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This Article explores the distinction between in personam contract rights and in rem property rights. It presents a functional explanation for why the legal system utilizes these two modalities of rights, grounded in the pattern of information costs associated with each modality. To test this theory, the Article examines four legal institutions that fall along the property/contract interface – bailments, landlord-tenant law, security interests, and trusts – in order to determine how the legal doctrine varies as the underlying situation shifts from in personam, to in rem, to certain relations intermediate between these poles. With respect to each institution, we generally find that in personam relations are governed by flexible default rules; in rem relations are governed by bright-line rules that impose immutable and standardized obligations; intermediate relations, as befits their intermediate level of information costs, feature a type and degree of standardization beyond pure contract but short of pure property.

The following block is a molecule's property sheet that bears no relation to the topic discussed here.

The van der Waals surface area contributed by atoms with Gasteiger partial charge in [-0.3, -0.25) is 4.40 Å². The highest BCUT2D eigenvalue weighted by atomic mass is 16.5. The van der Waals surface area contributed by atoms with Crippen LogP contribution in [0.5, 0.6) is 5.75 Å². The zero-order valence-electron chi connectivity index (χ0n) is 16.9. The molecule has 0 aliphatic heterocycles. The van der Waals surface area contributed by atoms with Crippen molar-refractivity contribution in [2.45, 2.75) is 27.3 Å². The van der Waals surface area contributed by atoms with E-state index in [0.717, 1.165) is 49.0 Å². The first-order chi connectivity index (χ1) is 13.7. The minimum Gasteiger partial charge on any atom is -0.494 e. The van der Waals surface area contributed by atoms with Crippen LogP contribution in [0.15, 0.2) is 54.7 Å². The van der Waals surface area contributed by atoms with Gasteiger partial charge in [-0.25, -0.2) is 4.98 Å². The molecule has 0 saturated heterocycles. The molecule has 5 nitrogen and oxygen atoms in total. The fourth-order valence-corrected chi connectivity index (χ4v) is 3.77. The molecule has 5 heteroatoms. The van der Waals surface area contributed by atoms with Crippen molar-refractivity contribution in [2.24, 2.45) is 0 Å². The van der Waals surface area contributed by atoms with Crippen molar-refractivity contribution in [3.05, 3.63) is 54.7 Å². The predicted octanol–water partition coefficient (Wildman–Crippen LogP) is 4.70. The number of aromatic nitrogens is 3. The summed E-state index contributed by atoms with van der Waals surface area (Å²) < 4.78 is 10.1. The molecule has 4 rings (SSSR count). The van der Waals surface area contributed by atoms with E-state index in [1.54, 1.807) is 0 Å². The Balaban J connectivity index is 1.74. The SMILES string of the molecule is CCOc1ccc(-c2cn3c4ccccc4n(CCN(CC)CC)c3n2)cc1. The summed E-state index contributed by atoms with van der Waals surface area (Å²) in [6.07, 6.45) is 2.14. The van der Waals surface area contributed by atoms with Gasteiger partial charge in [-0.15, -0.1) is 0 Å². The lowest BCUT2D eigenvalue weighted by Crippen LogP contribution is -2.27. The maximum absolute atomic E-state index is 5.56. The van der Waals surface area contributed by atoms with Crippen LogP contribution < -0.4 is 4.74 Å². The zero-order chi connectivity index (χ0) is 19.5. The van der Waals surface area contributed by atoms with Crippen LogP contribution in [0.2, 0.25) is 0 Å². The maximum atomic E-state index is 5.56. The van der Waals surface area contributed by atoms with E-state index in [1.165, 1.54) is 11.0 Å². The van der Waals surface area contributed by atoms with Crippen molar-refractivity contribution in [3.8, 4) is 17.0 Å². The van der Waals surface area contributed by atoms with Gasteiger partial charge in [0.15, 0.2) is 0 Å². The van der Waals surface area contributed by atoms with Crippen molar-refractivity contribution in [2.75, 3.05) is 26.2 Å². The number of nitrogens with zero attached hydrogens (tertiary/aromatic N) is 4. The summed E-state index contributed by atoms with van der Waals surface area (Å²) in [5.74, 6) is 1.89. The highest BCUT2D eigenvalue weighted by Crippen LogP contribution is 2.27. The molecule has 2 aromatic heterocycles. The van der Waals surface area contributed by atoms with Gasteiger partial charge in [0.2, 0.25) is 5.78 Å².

Contracts | Law | Property Law and Real Estate